Although still little explored in a sustainable way, the Amazon rainforest is undoubtedly one of the most valuable assets in Latin America. Superlatives abound: it occupies an area of 5.5 million km2, stores around 150 billion tons of carbon, holds 10-15% of the planet’s biodiversity, accounts for 20% of freshwater entering the oceans annually, has a population of 25 million inhabitants, more than 200 indigenous ethnicities, and a broad socio-cultural richness. The latent potential for development of new drugs, cosmetics and biotechnology products based on the genetic resources of the forest is immense.
And where has all the forest gone?
The vast majority would respond: “deforestation is increasing in the Amazon.” In fact, deforestation in the Amazon, especially the Brazilian Amazon, has dropped significantly by 80% since 2004. With this threat placed relatively under control, another very serious threat to the forest is highlighted, and still little known by the public in general and even by scientists: the effect that the ongoing climate change on the planet can have on the functioning of the forest, on the biodiversity it shelters and on the valuable environmental services it provides to humankind (including regional climate regulation, provision of hydroelectric power, storage of carbon, etc.).
Climate change could threaten the Amazon
Alarmingly, projections from computational models of climate and vegetation show that an increase in temperature and reduction of annual rainfall in the region could lead to a catastrophic loss of biomass and biodiversity in the Amazon forest, making the forest more similar to the Brazilian Cerrado. On the other hand, these same projections show that the increase in the atmospheric concentration of carbon dioxide (CO2, which is the main cause behind anticipated climate change for the coming decades) could in theory counterbalance the adverse effects of temperature rise and rainfall reduction thus increasing forest productivity. This positive effect that the increase of CO2 could have on the forest is called the “CO2 fertilization effect”. However, little is known whether this effect will actually occur in the world’s largest rainforest and how long it will last. It is the future of the Amazon in the true balance!
Science and Technology for sustainable development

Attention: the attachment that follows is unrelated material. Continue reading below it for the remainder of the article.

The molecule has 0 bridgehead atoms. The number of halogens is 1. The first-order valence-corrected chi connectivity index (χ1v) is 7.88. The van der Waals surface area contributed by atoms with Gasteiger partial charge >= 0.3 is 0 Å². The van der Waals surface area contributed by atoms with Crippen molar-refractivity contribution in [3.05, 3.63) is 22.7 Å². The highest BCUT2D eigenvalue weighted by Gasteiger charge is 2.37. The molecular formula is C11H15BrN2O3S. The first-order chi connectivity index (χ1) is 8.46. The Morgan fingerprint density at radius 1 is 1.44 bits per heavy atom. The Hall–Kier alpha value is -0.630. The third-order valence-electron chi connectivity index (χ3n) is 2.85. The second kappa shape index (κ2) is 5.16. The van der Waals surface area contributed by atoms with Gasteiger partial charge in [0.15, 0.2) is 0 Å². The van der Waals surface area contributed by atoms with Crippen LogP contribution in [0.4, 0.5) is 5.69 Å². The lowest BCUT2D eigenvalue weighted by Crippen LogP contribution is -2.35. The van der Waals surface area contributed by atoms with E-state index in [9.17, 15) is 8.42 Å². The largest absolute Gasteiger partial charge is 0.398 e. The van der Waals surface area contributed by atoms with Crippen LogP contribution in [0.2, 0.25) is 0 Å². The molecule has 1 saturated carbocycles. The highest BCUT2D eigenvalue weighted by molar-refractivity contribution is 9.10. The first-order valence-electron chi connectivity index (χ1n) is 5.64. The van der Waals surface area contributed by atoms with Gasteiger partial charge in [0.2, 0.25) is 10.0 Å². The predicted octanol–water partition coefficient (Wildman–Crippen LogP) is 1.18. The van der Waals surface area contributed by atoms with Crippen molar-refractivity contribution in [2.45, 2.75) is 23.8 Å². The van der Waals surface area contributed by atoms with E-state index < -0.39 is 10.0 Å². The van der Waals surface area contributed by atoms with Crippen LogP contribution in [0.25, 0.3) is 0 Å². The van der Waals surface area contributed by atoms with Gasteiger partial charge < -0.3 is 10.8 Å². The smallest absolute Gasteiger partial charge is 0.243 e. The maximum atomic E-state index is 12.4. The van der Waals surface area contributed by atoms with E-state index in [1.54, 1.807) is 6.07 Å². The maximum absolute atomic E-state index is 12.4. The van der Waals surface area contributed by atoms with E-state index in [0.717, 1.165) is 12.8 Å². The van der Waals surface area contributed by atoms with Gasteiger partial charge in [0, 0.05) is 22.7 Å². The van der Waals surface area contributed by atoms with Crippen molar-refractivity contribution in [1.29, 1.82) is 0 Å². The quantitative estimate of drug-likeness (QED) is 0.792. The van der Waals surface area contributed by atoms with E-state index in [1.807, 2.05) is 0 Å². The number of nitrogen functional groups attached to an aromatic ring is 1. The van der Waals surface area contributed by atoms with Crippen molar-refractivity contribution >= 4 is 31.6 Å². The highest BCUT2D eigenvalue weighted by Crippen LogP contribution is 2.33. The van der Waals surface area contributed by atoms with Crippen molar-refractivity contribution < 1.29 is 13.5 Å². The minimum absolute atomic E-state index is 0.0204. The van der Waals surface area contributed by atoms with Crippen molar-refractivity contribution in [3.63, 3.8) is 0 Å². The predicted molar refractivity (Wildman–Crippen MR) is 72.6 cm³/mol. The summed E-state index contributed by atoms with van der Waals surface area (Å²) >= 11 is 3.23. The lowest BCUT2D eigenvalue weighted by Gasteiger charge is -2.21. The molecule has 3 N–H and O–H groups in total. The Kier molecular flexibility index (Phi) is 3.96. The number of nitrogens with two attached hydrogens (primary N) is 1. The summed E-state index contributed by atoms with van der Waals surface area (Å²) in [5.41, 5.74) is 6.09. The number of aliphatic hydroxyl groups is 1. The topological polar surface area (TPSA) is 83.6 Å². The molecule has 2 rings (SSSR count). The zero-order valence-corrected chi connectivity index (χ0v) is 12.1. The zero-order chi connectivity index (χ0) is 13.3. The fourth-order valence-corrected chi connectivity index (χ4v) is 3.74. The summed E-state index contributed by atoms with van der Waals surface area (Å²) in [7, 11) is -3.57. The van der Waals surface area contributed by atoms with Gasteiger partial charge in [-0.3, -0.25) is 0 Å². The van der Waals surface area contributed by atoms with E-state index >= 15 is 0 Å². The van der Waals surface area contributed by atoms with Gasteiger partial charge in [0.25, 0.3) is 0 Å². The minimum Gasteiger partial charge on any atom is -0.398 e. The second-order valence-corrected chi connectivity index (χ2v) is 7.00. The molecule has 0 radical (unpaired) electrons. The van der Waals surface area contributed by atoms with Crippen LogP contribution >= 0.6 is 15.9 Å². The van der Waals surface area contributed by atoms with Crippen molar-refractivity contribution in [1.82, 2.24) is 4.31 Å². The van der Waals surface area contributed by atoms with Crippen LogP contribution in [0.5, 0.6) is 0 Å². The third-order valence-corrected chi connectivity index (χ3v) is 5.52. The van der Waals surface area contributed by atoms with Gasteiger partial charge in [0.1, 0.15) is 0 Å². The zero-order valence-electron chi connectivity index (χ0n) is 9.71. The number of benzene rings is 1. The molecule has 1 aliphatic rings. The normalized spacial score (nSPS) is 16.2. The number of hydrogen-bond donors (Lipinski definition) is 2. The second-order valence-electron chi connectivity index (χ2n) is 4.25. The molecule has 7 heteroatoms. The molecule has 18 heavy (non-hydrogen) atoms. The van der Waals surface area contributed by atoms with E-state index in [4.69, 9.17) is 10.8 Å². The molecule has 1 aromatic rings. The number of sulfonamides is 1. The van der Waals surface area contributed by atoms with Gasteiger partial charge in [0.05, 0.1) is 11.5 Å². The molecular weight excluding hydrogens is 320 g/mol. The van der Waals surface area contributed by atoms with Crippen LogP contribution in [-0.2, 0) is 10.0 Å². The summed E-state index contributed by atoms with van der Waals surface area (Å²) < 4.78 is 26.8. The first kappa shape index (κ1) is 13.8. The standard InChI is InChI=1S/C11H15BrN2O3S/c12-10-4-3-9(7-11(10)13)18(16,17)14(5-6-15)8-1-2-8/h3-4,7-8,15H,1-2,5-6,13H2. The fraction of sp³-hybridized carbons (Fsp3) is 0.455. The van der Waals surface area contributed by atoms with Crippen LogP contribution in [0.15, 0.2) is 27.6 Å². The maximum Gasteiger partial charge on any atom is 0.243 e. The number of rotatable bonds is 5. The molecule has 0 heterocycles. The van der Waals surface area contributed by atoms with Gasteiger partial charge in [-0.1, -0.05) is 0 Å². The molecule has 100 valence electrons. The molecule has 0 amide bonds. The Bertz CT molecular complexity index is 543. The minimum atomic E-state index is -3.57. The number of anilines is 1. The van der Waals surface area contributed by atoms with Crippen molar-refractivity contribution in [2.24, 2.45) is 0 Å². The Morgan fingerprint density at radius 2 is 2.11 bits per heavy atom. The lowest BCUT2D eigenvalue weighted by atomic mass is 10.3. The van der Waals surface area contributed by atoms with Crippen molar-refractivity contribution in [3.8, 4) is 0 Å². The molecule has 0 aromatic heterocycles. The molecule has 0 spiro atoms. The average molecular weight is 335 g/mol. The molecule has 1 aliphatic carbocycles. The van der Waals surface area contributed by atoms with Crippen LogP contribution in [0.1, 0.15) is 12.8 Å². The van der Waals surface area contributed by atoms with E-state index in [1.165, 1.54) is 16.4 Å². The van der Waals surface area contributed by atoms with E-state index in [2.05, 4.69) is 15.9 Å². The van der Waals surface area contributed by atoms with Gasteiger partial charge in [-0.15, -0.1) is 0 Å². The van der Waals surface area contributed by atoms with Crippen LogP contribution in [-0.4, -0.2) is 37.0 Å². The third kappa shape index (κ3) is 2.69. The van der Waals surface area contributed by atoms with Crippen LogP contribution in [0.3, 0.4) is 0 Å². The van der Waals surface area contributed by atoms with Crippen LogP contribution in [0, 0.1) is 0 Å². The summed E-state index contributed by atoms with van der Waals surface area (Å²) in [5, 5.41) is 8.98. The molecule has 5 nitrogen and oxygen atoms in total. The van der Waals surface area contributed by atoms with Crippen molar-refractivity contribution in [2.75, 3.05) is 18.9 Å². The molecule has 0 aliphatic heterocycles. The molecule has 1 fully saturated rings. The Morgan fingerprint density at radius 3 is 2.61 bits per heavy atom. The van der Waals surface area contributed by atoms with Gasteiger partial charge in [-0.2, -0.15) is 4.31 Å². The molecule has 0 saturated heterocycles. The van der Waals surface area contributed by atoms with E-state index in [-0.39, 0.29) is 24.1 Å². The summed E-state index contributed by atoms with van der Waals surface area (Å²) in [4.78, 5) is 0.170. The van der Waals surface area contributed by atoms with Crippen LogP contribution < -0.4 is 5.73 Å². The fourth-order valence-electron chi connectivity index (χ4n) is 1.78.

AmazonFACE, a research program supported by the IDB, seeks to identify this CO2 fertilization effect and how it could increase the resilience (ability to re-establish after disturbance) of the forest to climate change. The central pillar of the program is a field experiment located in the heart of the forest at a research station of the National Research Institute of the Amazon (INPA), 70km north of Manaus, AM, Brazil. In this experiment a specialized infrastructure of towers, sensors and tanks will expose parts of the forest to an atmospheric CO2 level that will be 50% higher (600 ppm) than the level currently found in the atmosphere (approx. 400 ppm). Within these experimental areas a team of researchers from Brazil, USA, Europe and Australia has been monitoring ecological processes from the highest leaves of the treetops to the roots below the ground in order to characterize the forest ecosystem before rising the CO2 level.
Education and knowledge can be the real stakes!
In collaboration with the IDB the AmazonFACE program conducted the second edition of the annual field course entitled “Amazon and Climate Change”, which offers international undergraduate and graduate students from all over the world (especially Brazil and Latin America, but also the US and Europe) the opportunity to explore how to monitor and model the Amazon forest’s functioning in the face of climate change (apply here). It is an excellent opportunity not only for the cutting-edge scientific qualification of these students in the subject, but above all also to win the hearts and minds of future scientists for this endeavour, which is one of the most dramatic environmental dilemmas to be faced by Latin America in the coming decades.
Check out the original post: “Amazônia e a mudança climática: o futuro no fiel da balança“